Cybertruck vs. The Zombie Mobile
4 Mental Traps to Avoid When Evaluating the Design of Tesla’s Truck
As the Cybertruck continues to blow up the internet, occasionally my Zombie Mobile story gets referenced. If you add the Cybertruck to my matrix of crossover vehicles you could come to the conclusion that the Cybertruck is the vehicle we have been asking for. Defenders of the Cybertruck’s design point at criticism of crossovers and say, “You can’t criticize the uniformity of car design and then complain when something breaks the mold.” Allow me to frame the situation differently.
The premise of my upcoming book, User Zero is that humans often lack the skills to evaluate our tools. Instead of understanding what makes one thing good and another thing bad, we resort to gut reactions based on style and brand preference. We find ourselves in situations where the quality of objects is invisible. Conversations inevitably devolve into, “If you hate/love the Cybertruck, you are a Nazi.” Is it possible to evaluate the design of the Cybertruck without resorting to tribal warfare? Here are four mental traps that you can avoid as you evaluate the Cybertruck’s design.
1. Attractiveness Bias
Is the Cybertruck Ugly? To measure the beauty of the Cybertruck you need to compare it to other beautiful objects. The fans of the Cybertruck’s aesthetic seem to be responding to its cues of the futuristic landscape we predicted in the 80s. The Cybertruck also has an early video game feel to it with its flat vector shapes and sharp angles. The spray-paint style of the Cybertruck logo, the black leather jackets of the models on stage, and the neon beams shooting from the headlights are not accidental design choices. These are deeply nostalgic triggers that will create an instant bond with anyone who is sympathetic to them. Attractiveness is always less about beauty than it is about the things the object reminds us of.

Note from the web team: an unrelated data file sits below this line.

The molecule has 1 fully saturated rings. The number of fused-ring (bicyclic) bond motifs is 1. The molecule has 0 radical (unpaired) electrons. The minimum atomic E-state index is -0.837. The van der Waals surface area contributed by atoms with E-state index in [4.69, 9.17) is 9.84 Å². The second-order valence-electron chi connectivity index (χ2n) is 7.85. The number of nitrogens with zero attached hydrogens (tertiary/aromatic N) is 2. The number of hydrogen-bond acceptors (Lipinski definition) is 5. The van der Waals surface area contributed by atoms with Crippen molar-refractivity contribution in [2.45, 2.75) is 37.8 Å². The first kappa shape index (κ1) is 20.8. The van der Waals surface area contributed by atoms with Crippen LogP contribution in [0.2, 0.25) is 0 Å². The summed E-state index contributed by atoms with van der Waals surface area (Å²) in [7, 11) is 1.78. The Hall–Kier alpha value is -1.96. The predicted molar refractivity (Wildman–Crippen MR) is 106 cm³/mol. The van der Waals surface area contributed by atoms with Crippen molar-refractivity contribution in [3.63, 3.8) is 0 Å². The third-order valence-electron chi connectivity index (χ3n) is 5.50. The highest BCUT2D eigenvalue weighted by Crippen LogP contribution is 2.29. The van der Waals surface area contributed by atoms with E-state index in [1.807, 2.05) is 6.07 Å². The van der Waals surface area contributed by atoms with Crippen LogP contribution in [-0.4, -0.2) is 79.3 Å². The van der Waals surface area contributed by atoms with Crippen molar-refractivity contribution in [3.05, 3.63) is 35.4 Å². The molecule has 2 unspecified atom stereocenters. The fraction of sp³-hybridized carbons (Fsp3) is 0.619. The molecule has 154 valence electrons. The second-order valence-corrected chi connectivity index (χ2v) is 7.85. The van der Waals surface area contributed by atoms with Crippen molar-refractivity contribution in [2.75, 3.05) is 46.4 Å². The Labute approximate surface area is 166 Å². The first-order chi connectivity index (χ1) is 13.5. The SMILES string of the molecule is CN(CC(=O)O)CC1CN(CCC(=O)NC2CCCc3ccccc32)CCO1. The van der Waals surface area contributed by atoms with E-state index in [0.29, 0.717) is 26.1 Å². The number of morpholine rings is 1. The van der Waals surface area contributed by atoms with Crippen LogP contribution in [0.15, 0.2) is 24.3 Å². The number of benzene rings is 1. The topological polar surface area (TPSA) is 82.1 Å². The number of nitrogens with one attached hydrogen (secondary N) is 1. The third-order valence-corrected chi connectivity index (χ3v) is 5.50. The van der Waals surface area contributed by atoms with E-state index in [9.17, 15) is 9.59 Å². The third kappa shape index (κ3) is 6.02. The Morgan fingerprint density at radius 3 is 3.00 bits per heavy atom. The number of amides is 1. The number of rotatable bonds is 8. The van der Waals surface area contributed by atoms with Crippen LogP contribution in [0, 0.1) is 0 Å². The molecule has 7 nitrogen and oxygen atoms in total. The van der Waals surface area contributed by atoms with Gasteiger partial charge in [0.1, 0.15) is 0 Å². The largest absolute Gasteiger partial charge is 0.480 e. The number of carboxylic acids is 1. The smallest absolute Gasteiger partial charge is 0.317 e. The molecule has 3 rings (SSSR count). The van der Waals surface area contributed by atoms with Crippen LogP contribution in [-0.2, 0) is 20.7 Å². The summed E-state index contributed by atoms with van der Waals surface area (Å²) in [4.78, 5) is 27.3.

When the Prius first went into production the aesthetic backlash was similar to what the Cybertruck is enduring. Back then, the consensus seemed to be that the Prius was ugly, angular, devoid of the familiar shapes of typical cars of that era. After years of burn-in, our eyes have adjusted to the Prius, the design that once offended us blends into the background. It is easy to forget our initial negative reactions to new designs.
Like the Prius, truck design is deeply burned-in to our preferences. Nobody was asking if trucks were ugly prior to the Cybertruck. It is only after our mental boxes have been shaken that the design of a truck becomes visible. Perhaps the best thing about the Cybertruck’s unorthodox design will be the breaking of the truck illusion and we can now look at truck design with fresh eyes.
2. Aesthetic-Usability Effect
In theory, the main selling point of a truck is utility. While the truck accessory market hints otherwise, most self-respecting truck owners will describe their vehicle as a work horse. Can the Cybertruck do the job? On paper, the answer seems to be yes. Humans don’t evaluate utility based on specs, however.
When confronted with two objects that do the same job, the more aesthetically pleasing object will be perceived as being easier to use. This is called the aesthetic-usability effect. If half the world sees the Cybertruck as ugly and the other half sees it as appealing, the aesthetic-usability effect will be different for each audience. That perceived utility of the Cybertruck will be a reflection of how visually appealing people perceive it to be.